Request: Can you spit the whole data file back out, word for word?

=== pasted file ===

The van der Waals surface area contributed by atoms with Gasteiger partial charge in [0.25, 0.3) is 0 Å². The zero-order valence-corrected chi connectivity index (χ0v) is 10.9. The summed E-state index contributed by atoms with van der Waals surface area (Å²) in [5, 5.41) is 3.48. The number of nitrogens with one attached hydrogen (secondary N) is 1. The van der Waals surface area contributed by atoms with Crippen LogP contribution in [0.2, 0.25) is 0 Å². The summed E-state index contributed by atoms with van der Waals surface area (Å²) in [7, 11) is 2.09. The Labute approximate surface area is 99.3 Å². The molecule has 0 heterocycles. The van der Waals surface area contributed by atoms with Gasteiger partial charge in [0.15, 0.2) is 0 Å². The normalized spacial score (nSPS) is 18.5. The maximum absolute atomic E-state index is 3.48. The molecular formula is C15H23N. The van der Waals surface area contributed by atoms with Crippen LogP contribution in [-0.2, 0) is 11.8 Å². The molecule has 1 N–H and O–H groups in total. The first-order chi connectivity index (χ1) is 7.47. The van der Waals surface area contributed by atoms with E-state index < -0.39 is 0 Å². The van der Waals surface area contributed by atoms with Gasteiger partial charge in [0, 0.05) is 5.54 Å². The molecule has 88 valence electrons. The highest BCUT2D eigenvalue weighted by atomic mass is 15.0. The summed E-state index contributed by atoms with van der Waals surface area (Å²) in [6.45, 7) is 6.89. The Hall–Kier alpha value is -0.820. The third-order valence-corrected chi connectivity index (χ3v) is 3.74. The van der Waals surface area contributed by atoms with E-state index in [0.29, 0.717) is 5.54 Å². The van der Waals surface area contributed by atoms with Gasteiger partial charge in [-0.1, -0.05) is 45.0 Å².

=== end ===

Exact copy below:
The van der Waals surface area contributed by atoms with Gasteiger partial charge in [0.25, 0.3) is 0 Å². The zero-order valence-corrected chi connectivity index (χ0v) is 10.9. The summed E-state index contributed by atoms with van der Waals surface area (Å²) in [5, 5.41) is 3.48. The number of nitrogens with one attached hydrogen (secondary N) is 1. The van der Waals surface area contributed by atoms with Crippen LogP contribution in [0.2, 0.25) is 0 Å². The summed E-state index contributed by atoms with van der Waals surface area (Å²) in [7, 11) is 2.09. The Labute approximate surface area is 99.3 Å². The molecule has 0 heterocycles. The van der Waals surface area contributed by atoms with Gasteiger partial charge in [0.15, 0.2) is 0 Å². The normalized spacial score (nSPS) is 18.5. The maximum absolute atomic E-state index is 3.48. The molecular formula is C15H23N. The van der Waals surface area contributed by atoms with Crippen LogP contribution in [-0.2, 0) is 11.8 Å². The molecule has 1 N–H and O–H groups in total. The first-order chi connectivity index (χ1) is 7.47. The van der Waals surface area contributed by atoms with E-state index < -0.39 is 0 Å². The van der Waals surface area contributed by atoms with Gasteiger partial charge in [0, 0.05) is 5.54 Å². The molecule has 88 valence electrons. The highest BCUT2D eigenvalue weighted by atomic mass is 15.0. The summed E-state index contributed by atoms with van der Waals surface area (Å²) in [6.45, 7) is 6.89. The Hall–Kier alpha value is -0.820. The third-order valence-corrected chi connectivity index (χ3v) is 3.74. The van der Waals surface area contributed by atoms with E-state index in [0.29, 0.717) is 5.54 Å². The van der Waals surface area contributed by atoms with Gasteiger partial charge in [-0.1, -0.05) is 45.0 Å².